What is an investment advisor and what do they do?

Finding a trusted investment advisor is similar to dating. It takes time, effort and a lot of discernment. After all, developing a relationship with an investment advisor who knows your investment needs and financial goals allows someone to peek into an intimate part of your life. And when you choose one, that person can be in your life for years.

If you’re not looking for a human advisor, you can turn to one of the best robo-advisors for access to intelligent investment management with lower overall costs. Either way, you’ll need to spend some time vetting potential candidates and seeing how they fit your needs.

To help you in your search, here’s a guide that walks you through the different types of financial advisors, the considerations to keep in mind, and the resources to find them.

What do investment advisors do?

Investment advisors manage the investment side of your financial life, helping you allocate money to profitable short-term and long-term investments. While other financial advisors may focus on key aspects of your financial life, an investment advisor focuses primarily on investments.

Typically, an investment advisor develops an investment portfolio that is well-diversified and lower-risk, including assets such as stocks, bonds, and funds, as well as alternative investments, including real estate and private equity. Because of this relatively narrow focus, an investment advisor may not typically deal with broader financial issues such as estate planning or taxes.

Investment Management Statistics

Because of their fiduciary duty, registered investment advisory firms (RIAs) – legal entities registered to provide investment services – are one of the largest segments in wealth management, holding $128 trillion in assets under management (AUM) in 2021. according to ThinkAdvisor.

Key Industry Statistics:

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  • Assets under management by RIAs have increased in 18 of the last 21 years as of 2021.

  • 93 percent of total assets are managed by RIAs holding over $5 billion in AUM in 2021.

  • 88 percent of investment advisor representatives (IARs)—those working for investment management companies—worked at smaller firms with 50 employees or fewer.

  • Among independent IARs, 88 percent hold less than $5 billion in AUM.

  • Almost 92 percent of assets were managed under advisor discretion on behalf of their clients in 2021.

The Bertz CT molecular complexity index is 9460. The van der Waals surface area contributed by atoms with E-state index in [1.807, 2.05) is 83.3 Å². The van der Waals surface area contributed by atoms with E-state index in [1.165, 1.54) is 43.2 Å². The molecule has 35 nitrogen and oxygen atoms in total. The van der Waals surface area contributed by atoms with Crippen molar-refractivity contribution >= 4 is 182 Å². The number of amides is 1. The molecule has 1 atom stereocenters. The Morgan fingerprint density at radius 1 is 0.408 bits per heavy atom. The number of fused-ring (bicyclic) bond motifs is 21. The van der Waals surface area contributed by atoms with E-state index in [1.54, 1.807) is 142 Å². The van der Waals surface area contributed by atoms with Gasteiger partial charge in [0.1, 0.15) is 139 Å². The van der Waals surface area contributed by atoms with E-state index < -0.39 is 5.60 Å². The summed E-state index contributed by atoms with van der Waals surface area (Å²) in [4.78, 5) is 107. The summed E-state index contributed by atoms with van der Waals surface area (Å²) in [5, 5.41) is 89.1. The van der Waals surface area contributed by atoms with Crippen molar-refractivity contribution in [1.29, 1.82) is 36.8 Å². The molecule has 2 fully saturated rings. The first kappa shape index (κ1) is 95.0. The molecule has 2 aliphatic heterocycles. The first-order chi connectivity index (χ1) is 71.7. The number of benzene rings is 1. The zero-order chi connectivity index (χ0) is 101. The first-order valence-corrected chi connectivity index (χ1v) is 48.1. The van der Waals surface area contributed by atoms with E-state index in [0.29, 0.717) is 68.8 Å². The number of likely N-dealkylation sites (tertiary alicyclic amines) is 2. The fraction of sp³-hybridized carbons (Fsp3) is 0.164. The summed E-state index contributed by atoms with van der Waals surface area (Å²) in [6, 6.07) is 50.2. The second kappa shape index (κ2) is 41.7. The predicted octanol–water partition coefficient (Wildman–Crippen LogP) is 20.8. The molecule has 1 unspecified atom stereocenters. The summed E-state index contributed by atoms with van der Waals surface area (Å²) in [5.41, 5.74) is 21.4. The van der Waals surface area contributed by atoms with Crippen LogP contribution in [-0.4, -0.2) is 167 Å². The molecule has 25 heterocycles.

• In 2021, the number of customers working with IAR grew to a record, reaching 64.7 million.

  • Collectively, 15,000 SEC-registered RIA firms employed more than 928,000 non-clerk employees in 2021.

  • In 2022, 35 percent of Americans said they work with a financial advisor, 57 percent said they manage their investments, while the rest were unsure.

  • 25 percent of Americans say they have no one they can turn to for financial guidance.

  • 60 percent of non-retirees believe they are not “on track” with their retirement savings.

  • 75 percent of American teenagers lack confidence in their financial knowledge.

Source: ThinkAdvisor, Annuity.org and Statista

Whether it’s building an investment portfolio, planning for retirement, saving for college, or buying a home, partnering with an investment advisor can have many benefits.

Difference between a financial advisor and an investment advisor

Although people often use the terms financial advisor and investment advisor interchangeably, there are important differences between the two.

For example, the Securities and Exchange Commission (SEC) has outlined rules for investment advisers to protect investors, including their fiduciary duties to clients. A fiduciary duty means that the adviser must act in the best interest of the client, such as exercising good faith, loyalty, confidentiality, prudence and other qualities.

While investment advisors must put clients’ interests first, financial advisors—a term that often refers to a variety of investment professionals such as money managers, stockbrokers, and insurance agents, among others—are held to less stringent standards.

Essentially, these types of financial advisors can make “tailored” recommendations for clients. While these recommendations may be good, they may not be the best or best for the client’s situation. Other key differences include fee structures, professional responsibilities and government bodies that regulate these two groups.

Investment advisors, for example, often operate on flat-fee models where they charge a percentage regardless of how much you invest. The average annual fee in 2021 was 1.12 percent per $100,000 in assets under management, amounting to $1,120 a year, according to research by AdvisoryHQ. Their incentive is to grow your money, so the fees they receive grow with them. For example, 1.12 percent of $300,000 equals $3,360 in fees.

On the other hand, financial advisors such as broker-dealers may earn commissions from products they sell you, such as annuities or life insurance. However, other financial advisors may work on a fee-only model, charging an hourly fee for the work they do.

Types of investment consultants

In addition to providing personalized investment advice, investment advisors can wear multiple hats, providing a combination of financial planning, portfolio management, and even trading services—if they have the appropriate license. So it is important to know what they offer and what the fees are.